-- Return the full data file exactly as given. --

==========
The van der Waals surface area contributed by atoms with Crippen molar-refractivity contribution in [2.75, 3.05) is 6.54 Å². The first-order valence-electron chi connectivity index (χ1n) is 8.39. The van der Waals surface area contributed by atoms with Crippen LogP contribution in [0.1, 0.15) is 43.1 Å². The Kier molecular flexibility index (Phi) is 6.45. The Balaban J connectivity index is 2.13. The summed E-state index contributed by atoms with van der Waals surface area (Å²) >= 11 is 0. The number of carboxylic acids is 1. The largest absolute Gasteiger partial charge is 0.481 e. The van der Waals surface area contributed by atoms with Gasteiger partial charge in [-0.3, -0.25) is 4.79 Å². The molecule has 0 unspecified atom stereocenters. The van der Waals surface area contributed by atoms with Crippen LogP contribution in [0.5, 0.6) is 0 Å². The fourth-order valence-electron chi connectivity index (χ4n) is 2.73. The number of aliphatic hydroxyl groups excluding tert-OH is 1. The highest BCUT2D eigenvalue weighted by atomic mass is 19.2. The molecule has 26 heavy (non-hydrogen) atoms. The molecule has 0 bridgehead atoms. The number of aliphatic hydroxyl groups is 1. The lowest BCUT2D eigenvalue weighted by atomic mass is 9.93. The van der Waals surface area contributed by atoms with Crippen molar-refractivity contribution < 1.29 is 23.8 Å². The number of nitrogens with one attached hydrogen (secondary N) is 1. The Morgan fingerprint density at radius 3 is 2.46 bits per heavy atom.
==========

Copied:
The van der Waals surface area contributed by atoms with Crippen molar-refractivity contribution in [2.75, 3.05) is 6.54 Å². The first-order valence-electron chi connectivity index (χ1n) is 8.39. The van der Waals surface area contributed by atoms with Crippen LogP contribution in [0.1, 0.15) is 43.1 Å². The Kier molecular flexibility index (Phi) is 6.45. The Balaban J connectivity index is 2.13. The summed E-state index contributed by atoms with van der Waals surface area (Å²) >= 11 is 0. The number of carboxylic acids is 1. The largest absolute Gasteiger partial charge is 0.481 e. The van der Waals surface area contributed by atoms with Gasteiger partial charge in [-0.3, -0.25) is 4.79 Å². The molecule has 0 unspecified atom stereocenters. The van der Waals surface area contributed by atoms with Crippen LogP contribution in [0.5, 0.6) is 0 Å². The fourth-order valence-electron chi connectivity index (χ4n) is 2.73. The number of aliphatic hydroxyl groups excluding tert-OH is 1. The highest BCUT2D eigenvalue weighted by atomic mass is 19.2. The molecule has 26 heavy (non-hydrogen) atoms. The molecule has 0 bridgehead atoms. The number of aliphatic hydroxyl groups is 1. The lowest BCUT2D eigenvalue weighted by atomic mass is 9.93. The van der Waals surface area contributed by atoms with Crippen molar-refractivity contribution < 1.29 is 23.8 Å². The number of nitrogens with one attached hydrogen (secondary N) is 1. The Morgan fingerprint density at radius 3 is 2.46 bits per heavy atom.